April 15, 2019 | Story | No Comments
The failed face-to-face talks with President Donald Trump raise doubt whether the US is really committed to improving relations with North Korea, its leader Kim Jong-un said, while promising to beef up the nation’s defense.
Pyongyang will give the US till the end of the year to drop “its current calculation method” with regards to bilateral talks and come up with “a correct posture” instead, Kim said, the state-run KCNA news agency reported on Saturday. In that case, North Korea will consider holding a third summit with President Trump sometime in the future, he explained.
North Korea mulls renewing tests after ‘gangster-like’ stance by Pompeo and Bolton – Deputy FM
Addressing the nation’s parliament, Kim said that his talks with US President Donald Trump in February raised “a strong question” whether the country was right in making concessions. The meeting, which was cut short by the White House and ended without an agreement, also cast doubt on the “true willingness” of Washington to improve relations with North Korea.
According to Kim, the problem lied in the “American-style way of dialogue” which amounted to making “unilateral” demands without being ready to “sit face-to-face with us and settle the problem.”
As Pyongyang waits for the US to change its stance, it will “keep increasing the defense capabilities,” the North Korean leader stressed. He didn’t specify what branches of the military will be strengthened and how.
Donald Trump, meanwhile, wrote on Twitter that another meeting with Kim “would be good in that we fully understand where we each stand.” The relationship between the leaders “remains very good, perhaps the term excellent would be even more accurate,” he added.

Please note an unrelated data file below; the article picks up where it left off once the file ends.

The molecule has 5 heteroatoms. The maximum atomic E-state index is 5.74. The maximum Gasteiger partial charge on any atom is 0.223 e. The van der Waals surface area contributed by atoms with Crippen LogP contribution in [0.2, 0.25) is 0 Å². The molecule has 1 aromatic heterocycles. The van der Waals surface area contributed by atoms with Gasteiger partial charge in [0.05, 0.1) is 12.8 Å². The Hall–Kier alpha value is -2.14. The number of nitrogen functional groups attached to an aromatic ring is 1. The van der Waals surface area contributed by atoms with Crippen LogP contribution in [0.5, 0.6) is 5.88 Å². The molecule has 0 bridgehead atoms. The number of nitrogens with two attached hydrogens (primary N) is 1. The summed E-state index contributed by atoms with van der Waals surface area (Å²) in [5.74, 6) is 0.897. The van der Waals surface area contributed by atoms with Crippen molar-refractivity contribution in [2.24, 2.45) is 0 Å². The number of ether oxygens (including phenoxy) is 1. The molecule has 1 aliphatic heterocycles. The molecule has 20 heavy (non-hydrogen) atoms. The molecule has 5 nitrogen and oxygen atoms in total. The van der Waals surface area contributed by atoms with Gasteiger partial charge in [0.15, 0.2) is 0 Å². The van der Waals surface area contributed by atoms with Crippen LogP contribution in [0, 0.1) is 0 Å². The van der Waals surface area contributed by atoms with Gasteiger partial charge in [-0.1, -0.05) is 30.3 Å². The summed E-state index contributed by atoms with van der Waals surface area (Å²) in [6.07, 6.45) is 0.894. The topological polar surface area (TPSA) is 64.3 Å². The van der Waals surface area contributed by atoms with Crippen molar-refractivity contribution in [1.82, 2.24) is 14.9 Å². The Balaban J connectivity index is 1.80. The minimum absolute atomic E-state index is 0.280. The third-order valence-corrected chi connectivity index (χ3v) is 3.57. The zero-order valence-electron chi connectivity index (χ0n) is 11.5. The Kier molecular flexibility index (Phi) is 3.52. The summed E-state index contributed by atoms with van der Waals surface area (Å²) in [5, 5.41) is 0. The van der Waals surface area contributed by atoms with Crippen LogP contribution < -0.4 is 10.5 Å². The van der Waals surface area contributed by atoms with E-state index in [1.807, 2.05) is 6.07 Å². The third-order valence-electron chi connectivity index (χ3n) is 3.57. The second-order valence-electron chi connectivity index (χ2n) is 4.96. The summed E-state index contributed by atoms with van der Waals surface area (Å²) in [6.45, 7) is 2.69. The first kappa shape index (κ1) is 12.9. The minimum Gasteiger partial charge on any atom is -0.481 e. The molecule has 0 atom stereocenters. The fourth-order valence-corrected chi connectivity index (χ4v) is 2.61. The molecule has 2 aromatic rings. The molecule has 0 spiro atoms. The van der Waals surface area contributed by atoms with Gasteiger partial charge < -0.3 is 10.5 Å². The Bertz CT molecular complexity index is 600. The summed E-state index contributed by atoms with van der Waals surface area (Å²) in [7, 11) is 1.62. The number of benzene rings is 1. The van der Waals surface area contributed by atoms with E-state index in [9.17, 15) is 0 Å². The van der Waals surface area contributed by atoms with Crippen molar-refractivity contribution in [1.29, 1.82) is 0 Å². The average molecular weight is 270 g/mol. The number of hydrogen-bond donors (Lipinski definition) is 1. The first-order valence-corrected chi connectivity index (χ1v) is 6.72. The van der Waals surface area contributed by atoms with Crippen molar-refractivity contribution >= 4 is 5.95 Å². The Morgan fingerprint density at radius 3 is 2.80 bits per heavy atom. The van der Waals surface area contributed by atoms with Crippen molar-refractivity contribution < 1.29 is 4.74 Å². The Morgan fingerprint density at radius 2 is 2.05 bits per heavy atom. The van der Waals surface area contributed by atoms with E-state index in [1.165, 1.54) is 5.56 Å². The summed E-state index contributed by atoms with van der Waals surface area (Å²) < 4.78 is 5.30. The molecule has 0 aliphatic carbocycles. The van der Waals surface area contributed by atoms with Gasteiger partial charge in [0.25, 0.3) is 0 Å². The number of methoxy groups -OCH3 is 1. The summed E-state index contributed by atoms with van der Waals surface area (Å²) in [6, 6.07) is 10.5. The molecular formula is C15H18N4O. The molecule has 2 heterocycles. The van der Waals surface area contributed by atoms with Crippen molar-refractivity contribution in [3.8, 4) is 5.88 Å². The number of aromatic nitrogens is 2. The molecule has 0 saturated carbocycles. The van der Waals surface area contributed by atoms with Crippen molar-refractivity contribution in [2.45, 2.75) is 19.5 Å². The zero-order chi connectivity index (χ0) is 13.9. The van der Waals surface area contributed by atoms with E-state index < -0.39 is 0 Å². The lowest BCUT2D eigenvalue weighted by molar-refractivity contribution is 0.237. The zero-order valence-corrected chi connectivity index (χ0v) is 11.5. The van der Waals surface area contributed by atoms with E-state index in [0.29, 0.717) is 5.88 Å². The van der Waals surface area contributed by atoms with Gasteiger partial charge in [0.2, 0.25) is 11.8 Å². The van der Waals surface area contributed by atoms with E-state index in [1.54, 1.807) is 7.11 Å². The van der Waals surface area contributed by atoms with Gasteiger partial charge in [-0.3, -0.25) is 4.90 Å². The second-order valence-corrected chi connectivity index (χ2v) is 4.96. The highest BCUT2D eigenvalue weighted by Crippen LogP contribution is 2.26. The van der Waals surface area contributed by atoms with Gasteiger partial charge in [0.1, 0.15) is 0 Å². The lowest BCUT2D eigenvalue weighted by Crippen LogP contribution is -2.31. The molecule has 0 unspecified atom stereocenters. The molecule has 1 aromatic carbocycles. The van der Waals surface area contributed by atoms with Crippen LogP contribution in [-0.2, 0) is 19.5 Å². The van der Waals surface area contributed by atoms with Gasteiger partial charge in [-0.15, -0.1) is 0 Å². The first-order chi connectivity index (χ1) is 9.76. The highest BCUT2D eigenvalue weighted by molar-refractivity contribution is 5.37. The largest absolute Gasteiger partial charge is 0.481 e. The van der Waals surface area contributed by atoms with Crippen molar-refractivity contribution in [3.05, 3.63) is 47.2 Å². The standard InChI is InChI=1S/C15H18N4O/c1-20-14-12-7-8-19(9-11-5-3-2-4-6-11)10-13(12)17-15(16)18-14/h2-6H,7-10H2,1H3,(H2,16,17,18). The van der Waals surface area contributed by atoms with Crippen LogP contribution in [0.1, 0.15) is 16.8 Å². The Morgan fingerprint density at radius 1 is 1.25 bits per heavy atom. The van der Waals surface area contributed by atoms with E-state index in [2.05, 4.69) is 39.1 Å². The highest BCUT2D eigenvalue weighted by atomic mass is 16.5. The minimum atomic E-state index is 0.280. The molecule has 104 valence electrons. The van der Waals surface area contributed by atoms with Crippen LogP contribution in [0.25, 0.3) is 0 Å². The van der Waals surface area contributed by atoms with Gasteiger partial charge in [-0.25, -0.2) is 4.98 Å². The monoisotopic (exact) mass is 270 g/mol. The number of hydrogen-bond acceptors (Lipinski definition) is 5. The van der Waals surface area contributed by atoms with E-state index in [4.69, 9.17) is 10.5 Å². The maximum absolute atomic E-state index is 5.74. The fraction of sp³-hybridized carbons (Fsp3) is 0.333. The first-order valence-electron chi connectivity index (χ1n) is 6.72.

The president’s tone was in contrast with the stricter stance of US Secretary of State, Mike Pompeo, who earlier said that he wanted to “leave a little space” for easing the sanctions on Pyongyang but affirmed that the restrictions will largely remain in place as long as the US deems North Korea a nuclear threat.
Trump and Kim met for the first time in Singapore last year. They agreed to pursue peace, and North Korea pledged to work toward “complete denuclearization” of the Korean Peninsula. In the months leading up to the talks, Pyongyang froze its nuclear and ballistic missile tests and demolished the only known nuclear test site.
The next round of talks, held in Hanoi, Vietnam, quickly fell apart. The US flatly rejected the proposal to partially lift the sanctions on North Korea in exchange to additional assurances that Pyongyang will not restart nuclear and ballistic missile tests. Trump’s National Security Advisor, John Bolton, later clarified that the White House found Kim Jong-un’s idea of a ‘step-by-step denuclearization’ unacceptable as well.
North Korean officials have since expressed a readiness to resume the nuclear and ballistic missile program if the US continues its aggressive policy toward the nation.
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